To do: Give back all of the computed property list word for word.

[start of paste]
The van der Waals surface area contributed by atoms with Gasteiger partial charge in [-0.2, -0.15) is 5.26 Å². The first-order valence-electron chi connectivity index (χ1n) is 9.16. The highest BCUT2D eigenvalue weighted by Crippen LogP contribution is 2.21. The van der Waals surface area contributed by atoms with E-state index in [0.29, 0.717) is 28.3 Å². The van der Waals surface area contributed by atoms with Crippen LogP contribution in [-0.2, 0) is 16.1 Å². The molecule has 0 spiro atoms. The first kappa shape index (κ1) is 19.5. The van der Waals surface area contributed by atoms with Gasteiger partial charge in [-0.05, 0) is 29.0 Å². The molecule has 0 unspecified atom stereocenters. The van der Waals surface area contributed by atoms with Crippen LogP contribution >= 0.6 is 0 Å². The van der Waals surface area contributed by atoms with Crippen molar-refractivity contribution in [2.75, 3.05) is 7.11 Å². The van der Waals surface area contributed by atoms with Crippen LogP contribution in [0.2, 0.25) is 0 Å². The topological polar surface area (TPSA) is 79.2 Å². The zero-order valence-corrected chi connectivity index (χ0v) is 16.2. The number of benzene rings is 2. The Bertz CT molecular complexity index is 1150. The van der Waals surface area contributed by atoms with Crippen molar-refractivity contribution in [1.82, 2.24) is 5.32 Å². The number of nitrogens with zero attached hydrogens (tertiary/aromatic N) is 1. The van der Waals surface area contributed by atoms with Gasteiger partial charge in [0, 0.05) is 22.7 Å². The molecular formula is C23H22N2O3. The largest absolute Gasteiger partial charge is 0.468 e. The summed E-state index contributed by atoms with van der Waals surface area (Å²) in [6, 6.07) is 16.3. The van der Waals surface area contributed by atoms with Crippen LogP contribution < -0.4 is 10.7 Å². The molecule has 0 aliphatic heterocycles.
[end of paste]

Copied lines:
The van der Waals surface area contributed by atoms with Gasteiger partial charge in [-0.2, -0.15) is 5.26 Å². The first-order valence-electron chi connectivity index (χ1n) is 9.16. The highest BCUT2D eigenvalue weighted by Crippen LogP contribution is 2.21. The van der Waals surface area contributed by atoms with E-state index in [0.29, 0.717) is 28.3 Å². The van der Waals surface area contributed by atoms with Crippen LogP contribution in [-0.2, 0) is 16.1 Å². The molecule has 0 spiro atoms. The first kappa shape index (κ1) is 19.5. The van der Waals surface area contributed by atoms with Gasteiger partial charge in [-0.05, 0) is 29.0 Å². The molecule has 0 unspecified atom stereocenters. The van der Waals surface area contributed by atoms with Crippen LogP contribution >= 0.6 is 0 Å². The van der Waals surface area contributed by atoms with Crippen molar-refractivity contribution in [2.75, 3.05) is 7.11 Å². The van der Waals surface area contributed by atoms with Crippen LogP contribution in [0.2, 0.25) is 0 Å². The topological polar surface area (TPSA) is 79.2 Å². The zero-order valence-corrected chi connectivity index (χ0v) is 16.2. The number of benzene rings is 2. The Bertz CT molecular complexity index is 1150. The van der Waals surface area contributed by atoms with Crippen molar-refractivity contribution in [1.82, 2.24) is 5.32 Å². The number of nitrogens with zero attached hydrogens (tertiary/aromatic N) is 1. The van der Waals surface area contributed by atoms with Gasteiger partial charge in [0, 0.05) is 22.7 Å². The molecular formula is C23H22N2O3. The largest absolute Gasteiger partial charge is 0.468 e. The summed E-state index contributed by atoms with van der Waals surface area (Å²) in [6, 6.07) is 16.3. The van der Waals surface area contributed by atoms with Crippen LogP contribution < -0.4 is 10.7 Å². The molecule has 0 aliphatic heterocycles.